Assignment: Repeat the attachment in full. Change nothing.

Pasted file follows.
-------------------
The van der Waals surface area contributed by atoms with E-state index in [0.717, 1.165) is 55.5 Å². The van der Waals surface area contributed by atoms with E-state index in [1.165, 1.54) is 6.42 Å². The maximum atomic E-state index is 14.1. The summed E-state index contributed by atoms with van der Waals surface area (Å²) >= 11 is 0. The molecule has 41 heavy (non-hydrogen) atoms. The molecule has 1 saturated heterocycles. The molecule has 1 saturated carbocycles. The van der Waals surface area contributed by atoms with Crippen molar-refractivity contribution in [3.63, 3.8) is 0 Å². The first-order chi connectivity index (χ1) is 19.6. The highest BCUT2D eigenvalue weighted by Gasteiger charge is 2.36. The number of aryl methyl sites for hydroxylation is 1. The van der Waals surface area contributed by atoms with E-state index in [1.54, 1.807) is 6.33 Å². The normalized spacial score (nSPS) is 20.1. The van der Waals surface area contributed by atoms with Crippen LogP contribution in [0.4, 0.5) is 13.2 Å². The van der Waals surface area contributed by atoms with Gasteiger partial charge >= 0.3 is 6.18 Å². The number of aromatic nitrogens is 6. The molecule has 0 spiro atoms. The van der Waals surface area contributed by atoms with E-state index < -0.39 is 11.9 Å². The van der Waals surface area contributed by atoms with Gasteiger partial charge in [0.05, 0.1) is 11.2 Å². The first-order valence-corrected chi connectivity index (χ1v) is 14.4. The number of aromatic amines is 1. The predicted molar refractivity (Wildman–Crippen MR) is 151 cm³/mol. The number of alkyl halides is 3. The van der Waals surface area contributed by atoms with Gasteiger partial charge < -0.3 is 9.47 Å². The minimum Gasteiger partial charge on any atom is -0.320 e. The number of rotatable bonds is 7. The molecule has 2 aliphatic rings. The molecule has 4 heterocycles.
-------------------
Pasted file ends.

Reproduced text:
The van der Waals surface area contributed by atoms with E-state index in [0.717, 1.165) is 55.5 Å². The van der Waals surface area contributed by atoms with E-state index in [1.165, 1.54) is 6.42 Å². The maximum atomic E-state index is 14.1. The summed E-state index contributed by atoms with van der Waals surface area (Å²) >= 11 is 0. The molecule has 41 heavy (non-hydrogen) atoms. The molecule has 1 saturated heterocycles. The molecule has 1 saturated carbocycles. The van der Waals surface area contributed by atoms with Crippen molar-refractivity contribution in [3.63, 3.8) is 0 Å². The first-order chi connectivity index (χ1) is 19.6. The highest BCUT2D eigenvalue weighted by Gasteiger charge is 2.36. The number of aryl methyl sites for hydroxylation is 1. The van der Waals surface area contributed by atoms with E-state index in [1.54, 1.807) is 6.33 Å². The normalized spacial score (nSPS) is 20.1. The van der Waals surface area contributed by atoms with Crippen LogP contribution in [0.4, 0.5) is 13.2 Å². The van der Waals surface area contributed by atoms with Gasteiger partial charge >= 0.3 is 6.18 Å². The number of aromatic nitrogens is 6. The molecule has 0 spiro atoms. The van der Waals surface area contributed by atoms with E-state index < -0.39 is 11.9 Å². The van der Waals surface area contributed by atoms with Gasteiger partial charge in [0.05, 0.1) is 11.2 Å². The first-order valence-corrected chi connectivity index (χ1v) is 14.4. The number of aromatic amines is 1. The predicted molar refractivity (Wildman–Crippen MR) is 151 cm³/mol. The number of alkyl halides is 3. The van der Waals surface area contributed by atoms with Gasteiger partial charge < -0.3 is 9.47 Å². The minimum Gasteiger partial charge on any atom is -0.320 e. The number of rotatable bonds is 7. The molecule has 2 aliphatic rings. The molecule has 4 heterocycles.